It's been 4weeks since my first sclerotherapy, but I feel like knots and bumpiness when I touch the treated veins. my doctor said I don't need more therapy and the the bumpiness will be gone eventually. is it normal? how long will it take to completely gone?
When Do the Knots and Bumpiness Disappear from the Injection Area After Sclerotherapy?
Doctor Answers (6)
Bumps will resolve with time.
Following sclerotherapy it is not uncommon to develop lumps and bumps in the veins that have been treated. This is due to two reasons-clotting of the treated veins and leakage of blood around the treated veins. Topical heat to the areas and NSAIDS will help to resolve these but lancing the areas with a needle under local anesthesia is an immediate solution. If left alone they should resolve on their own but this could take months. If you are uncomfortable with the lumps then draining them would be the best option.
Knots and Bumps after Sclerotherapy Injections
Sometimes you can develop bumps after sclerotherapy injection. These clots are cosmetic in nature and may require you to return to your treating physician for lancing. This method is best as it will heal faster and lessen the chance of hyper pigmentation. As always consult with a board certified dermatologist who has a lot of cosmetic experience.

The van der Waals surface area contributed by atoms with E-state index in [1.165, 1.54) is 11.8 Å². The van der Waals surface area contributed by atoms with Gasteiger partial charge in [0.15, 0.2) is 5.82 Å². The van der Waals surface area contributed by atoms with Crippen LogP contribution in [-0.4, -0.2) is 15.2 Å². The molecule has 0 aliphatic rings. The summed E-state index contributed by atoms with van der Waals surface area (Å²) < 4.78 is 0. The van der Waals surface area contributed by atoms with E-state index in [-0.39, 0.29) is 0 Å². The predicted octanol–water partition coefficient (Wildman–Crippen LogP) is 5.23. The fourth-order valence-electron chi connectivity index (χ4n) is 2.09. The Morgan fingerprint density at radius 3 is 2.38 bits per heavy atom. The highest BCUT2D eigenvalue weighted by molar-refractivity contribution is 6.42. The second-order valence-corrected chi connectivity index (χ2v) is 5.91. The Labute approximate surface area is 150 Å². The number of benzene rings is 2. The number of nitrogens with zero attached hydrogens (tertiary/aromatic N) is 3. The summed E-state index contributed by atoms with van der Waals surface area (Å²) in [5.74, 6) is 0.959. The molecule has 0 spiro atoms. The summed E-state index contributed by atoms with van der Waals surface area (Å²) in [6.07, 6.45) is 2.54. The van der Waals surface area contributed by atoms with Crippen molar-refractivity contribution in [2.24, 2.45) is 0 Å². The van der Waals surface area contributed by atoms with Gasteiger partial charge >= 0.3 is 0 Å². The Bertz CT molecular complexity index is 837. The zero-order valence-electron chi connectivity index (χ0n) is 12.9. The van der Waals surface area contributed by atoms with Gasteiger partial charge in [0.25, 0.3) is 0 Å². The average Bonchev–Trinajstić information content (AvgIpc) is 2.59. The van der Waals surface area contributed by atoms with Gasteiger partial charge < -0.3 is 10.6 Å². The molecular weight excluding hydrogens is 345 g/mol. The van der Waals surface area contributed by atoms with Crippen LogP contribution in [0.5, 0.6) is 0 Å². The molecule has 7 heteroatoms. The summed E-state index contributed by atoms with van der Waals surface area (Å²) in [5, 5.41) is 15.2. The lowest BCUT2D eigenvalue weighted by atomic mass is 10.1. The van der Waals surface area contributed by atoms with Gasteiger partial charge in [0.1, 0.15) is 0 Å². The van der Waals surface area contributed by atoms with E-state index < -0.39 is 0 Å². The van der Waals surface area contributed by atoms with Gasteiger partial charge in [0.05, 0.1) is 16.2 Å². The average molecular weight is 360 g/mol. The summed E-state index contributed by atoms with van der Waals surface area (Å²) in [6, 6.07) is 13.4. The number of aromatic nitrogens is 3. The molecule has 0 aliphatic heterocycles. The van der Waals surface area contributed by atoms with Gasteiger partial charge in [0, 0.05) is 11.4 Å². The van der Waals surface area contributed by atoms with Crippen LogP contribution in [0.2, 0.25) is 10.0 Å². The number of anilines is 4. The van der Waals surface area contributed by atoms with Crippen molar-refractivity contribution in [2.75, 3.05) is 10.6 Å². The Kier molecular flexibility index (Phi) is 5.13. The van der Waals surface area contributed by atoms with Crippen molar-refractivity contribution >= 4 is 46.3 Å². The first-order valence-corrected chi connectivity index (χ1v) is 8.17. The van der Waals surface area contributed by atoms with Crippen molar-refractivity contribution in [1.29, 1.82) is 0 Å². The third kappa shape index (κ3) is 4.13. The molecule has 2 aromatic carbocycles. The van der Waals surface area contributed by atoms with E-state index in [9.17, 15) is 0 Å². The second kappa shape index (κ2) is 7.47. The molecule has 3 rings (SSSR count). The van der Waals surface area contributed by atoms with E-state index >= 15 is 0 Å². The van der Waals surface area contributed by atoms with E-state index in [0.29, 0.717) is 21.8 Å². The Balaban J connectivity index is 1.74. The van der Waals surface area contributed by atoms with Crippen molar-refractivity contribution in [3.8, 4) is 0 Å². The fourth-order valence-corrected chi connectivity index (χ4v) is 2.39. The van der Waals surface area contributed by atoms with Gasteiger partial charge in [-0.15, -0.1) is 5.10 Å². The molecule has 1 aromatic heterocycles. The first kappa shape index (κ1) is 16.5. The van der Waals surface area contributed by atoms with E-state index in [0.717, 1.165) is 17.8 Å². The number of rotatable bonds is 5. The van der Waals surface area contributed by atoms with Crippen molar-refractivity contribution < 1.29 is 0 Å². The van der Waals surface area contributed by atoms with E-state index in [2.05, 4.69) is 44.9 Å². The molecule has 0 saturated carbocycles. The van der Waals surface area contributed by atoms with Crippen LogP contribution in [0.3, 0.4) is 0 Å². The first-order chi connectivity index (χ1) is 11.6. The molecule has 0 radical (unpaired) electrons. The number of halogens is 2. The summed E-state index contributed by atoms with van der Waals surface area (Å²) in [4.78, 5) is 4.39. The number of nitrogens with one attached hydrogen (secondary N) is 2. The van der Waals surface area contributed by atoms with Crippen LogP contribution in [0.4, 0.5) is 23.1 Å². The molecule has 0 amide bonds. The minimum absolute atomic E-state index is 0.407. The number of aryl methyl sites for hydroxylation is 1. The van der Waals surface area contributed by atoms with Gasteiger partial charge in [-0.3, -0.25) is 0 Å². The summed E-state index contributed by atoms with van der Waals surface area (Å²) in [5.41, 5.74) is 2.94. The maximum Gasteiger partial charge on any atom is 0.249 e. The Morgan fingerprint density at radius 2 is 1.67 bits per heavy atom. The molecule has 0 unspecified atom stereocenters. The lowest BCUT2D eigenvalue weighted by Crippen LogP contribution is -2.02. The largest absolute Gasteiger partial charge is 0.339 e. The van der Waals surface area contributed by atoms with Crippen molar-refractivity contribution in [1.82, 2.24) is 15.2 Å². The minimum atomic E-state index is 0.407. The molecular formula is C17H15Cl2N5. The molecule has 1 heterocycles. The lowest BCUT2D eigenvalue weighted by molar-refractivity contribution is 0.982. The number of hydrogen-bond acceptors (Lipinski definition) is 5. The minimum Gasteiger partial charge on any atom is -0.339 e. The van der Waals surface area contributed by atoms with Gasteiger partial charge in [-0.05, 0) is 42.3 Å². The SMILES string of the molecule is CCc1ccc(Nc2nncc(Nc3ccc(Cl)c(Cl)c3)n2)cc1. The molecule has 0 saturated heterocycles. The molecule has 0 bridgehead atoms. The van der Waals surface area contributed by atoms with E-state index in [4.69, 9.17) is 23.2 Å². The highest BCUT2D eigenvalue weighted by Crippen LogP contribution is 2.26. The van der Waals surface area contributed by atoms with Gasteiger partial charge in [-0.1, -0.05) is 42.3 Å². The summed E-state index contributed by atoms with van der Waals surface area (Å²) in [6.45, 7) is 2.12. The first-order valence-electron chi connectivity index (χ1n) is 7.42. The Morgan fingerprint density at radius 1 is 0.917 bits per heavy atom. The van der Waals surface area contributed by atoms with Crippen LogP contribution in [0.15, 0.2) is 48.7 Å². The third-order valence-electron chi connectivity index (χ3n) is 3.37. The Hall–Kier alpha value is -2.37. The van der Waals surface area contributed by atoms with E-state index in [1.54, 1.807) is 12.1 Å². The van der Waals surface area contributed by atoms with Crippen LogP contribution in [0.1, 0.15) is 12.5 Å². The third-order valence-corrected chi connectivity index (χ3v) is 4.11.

Bumps after sclerotherapy should be seen by your doc.
The bumps after sclerotherapy are usually trapped blood between 2 areas closed off. Your doc will just simply nick the bump and release the blood clot so the bumps go away quicker.
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Knots after sclerotherapy
Sometimes, the lumps are from non-threatening clots that can be nicked and extracted. This, when done, can decrease the chance of long term discoloration from the red blood cells and their iron. The lumps in many patients self-resolve without any long term coloration but can take 8 to 16 weeks, sometimes more.
These answers are for educational purposes and should not be relied upon as a substitute for medical advice you may receive from your physician. If you have a medical emergency, please call 911. These answers do not constitute or initiate a patient/doctor relationship.